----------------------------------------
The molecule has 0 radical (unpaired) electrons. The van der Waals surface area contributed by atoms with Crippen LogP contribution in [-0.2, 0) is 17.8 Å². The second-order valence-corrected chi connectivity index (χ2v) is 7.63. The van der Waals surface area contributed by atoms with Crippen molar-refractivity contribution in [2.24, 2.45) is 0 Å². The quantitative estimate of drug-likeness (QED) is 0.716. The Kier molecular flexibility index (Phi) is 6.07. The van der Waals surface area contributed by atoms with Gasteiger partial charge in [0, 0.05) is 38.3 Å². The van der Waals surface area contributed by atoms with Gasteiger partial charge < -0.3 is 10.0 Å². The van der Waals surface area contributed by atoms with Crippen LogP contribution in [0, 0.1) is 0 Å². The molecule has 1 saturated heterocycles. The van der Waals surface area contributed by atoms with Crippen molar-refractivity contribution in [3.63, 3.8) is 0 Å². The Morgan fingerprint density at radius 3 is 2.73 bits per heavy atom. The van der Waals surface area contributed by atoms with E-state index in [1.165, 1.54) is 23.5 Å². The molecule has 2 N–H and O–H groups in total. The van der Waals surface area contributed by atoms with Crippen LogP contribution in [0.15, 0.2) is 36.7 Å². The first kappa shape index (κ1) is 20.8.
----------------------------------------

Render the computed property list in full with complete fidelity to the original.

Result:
The molecule has 0 radical (unpaired) electrons. The van der Waals surface area contributed by atoms with Crippen LogP contribution in [-0.2, 0) is 17.8 Å². The second-order valence-corrected chi connectivity index (χ2v) is 7.63. The van der Waals surface area contributed by atoms with Crippen molar-refractivity contribution in [2.24, 2.45) is 0 Å². The quantitative estimate of drug-likeness (QED) is 0.716. The Kier molecular flexibility index (Phi) is 6.07. The van der Waals surface area contributed by atoms with Gasteiger partial charge in [0, 0.05) is 38.3 Å². The van der Waals surface area contributed by atoms with Gasteiger partial charge < -0.3 is 10.0 Å². The van der Waals surface area contributed by atoms with Crippen LogP contribution in [0, 0.1) is 0 Å². The molecule has 1 saturated heterocycles. The van der Waals surface area contributed by atoms with Crippen molar-refractivity contribution in [3.63, 3.8) is 0 Å². The Morgan fingerprint density at radius 3 is 2.73 bits per heavy atom. The van der Waals surface area contributed by atoms with E-state index in [1.165, 1.54) is 23.5 Å². The molecule has 2 N–H and O–H groups in total. The van der Waals surface area contributed by atoms with Crippen LogP contribution in [0.15, 0.2) is 36.7 Å². The first kappa shape index (κ1) is 20.8.